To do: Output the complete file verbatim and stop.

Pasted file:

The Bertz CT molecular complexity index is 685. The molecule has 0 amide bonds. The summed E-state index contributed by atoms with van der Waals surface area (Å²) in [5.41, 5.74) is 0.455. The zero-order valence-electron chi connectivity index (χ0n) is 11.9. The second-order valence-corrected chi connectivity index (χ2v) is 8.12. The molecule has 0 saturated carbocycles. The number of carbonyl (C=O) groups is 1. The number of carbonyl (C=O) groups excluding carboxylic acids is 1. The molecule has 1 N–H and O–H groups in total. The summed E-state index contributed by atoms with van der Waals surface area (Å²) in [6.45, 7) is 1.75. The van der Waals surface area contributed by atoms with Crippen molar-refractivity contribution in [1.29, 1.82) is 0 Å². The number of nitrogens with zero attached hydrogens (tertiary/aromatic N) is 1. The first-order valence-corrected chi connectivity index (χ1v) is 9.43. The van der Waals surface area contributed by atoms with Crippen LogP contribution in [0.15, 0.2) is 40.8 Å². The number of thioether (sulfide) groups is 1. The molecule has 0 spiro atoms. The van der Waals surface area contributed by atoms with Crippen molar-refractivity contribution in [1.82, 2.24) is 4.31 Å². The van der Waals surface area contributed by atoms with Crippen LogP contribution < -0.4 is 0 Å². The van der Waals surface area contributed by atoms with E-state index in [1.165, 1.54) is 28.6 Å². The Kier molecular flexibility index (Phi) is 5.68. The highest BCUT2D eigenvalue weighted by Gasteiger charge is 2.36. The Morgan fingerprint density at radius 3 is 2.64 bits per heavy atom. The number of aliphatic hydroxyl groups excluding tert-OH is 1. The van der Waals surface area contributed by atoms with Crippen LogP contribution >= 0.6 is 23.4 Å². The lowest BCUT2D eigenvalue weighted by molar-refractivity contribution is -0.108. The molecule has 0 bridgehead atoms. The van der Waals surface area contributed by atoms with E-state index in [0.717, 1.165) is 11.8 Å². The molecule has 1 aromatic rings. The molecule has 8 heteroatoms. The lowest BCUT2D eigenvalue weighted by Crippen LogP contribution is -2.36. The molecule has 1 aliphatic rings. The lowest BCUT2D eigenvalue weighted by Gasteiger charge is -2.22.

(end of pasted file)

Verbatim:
The Bertz CT molecular complexity index is 685. The molecule has 0 amide bonds. The summed E-state index contributed by atoms with van der Waals surface area (Å²) in [5.41, 5.74) is 0.455. The zero-order valence-electron chi connectivity index (χ0n) is 11.9. The second-order valence-corrected chi connectivity index (χ2v) is 8.12. The molecule has 0 saturated carbocycles. The number of carbonyl (C=O) groups is 1. The number of carbonyl (C=O) groups excluding carboxylic acids is 1. The molecule has 1 N–H and O–H groups in total. The summed E-state index contributed by atoms with van der Waals surface area (Å²) in [6.45, 7) is 1.75. The van der Waals surface area contributed by atoms with Crippen molar-refractivity contribution in [1.29, 1.82) is 0 Å². The number of nitrogens with zero attached hydrogens (tertiary/aromatic N) is 1. The first-order valence-corrected chi connectivity index (χ1v) is 9.43. The van der Waals surface area contributed by atoms with Crippen LogP contribution in [0.15, 0.2) is 40.8 Å². The number of thioether (sulfide) groups is 1. The molecule has 0 spiro atoms. The van der Waals surface area contributed by atoms with Crippen molar-refractivity contribution in [1.82, 2.24) is 4.31 Å². The van der Waals surface area contributed by atoms with Crippen LogP contribution < -0.4 is 0 Å². The van der Waals surface area contributed by atoms with E-state index in [1.165, 1.54) is 28.6 Å². The Kier molecular flexibility index (Phi) is 5.68. The highest BCUT2D eigenvalue weighted by Gasteiger charge is 2.36. The Morgan fingerprint density at radius 3 is 2.64 bits per heavy atom. The number of aliphatic hydroxyl groups excluding tert-OH is 1. The van der Waals surface area contributed by atoms with Crippen LogP contribution >= 0.6 is 23.4 Å². The lowest BCUT2D eigenvalue weighted by molar-refractivity contribution is -0.108. The molecule has 0 bridgehead atoms. The van der Waals surface area contributed by atoms with E-state index in [0.717, 1.165) is 11.8 Å². The molecule has 1 aromatic rings. The molecule has 8 heteroatoms. The lowest BCUT2D eigenvalue weighted by Crippen LogP contribution is -2.36. The molecule has 1 aliphatic rings. The lowest BCUT2D eigenvalue weighted by Gasteiger charge is -2.22.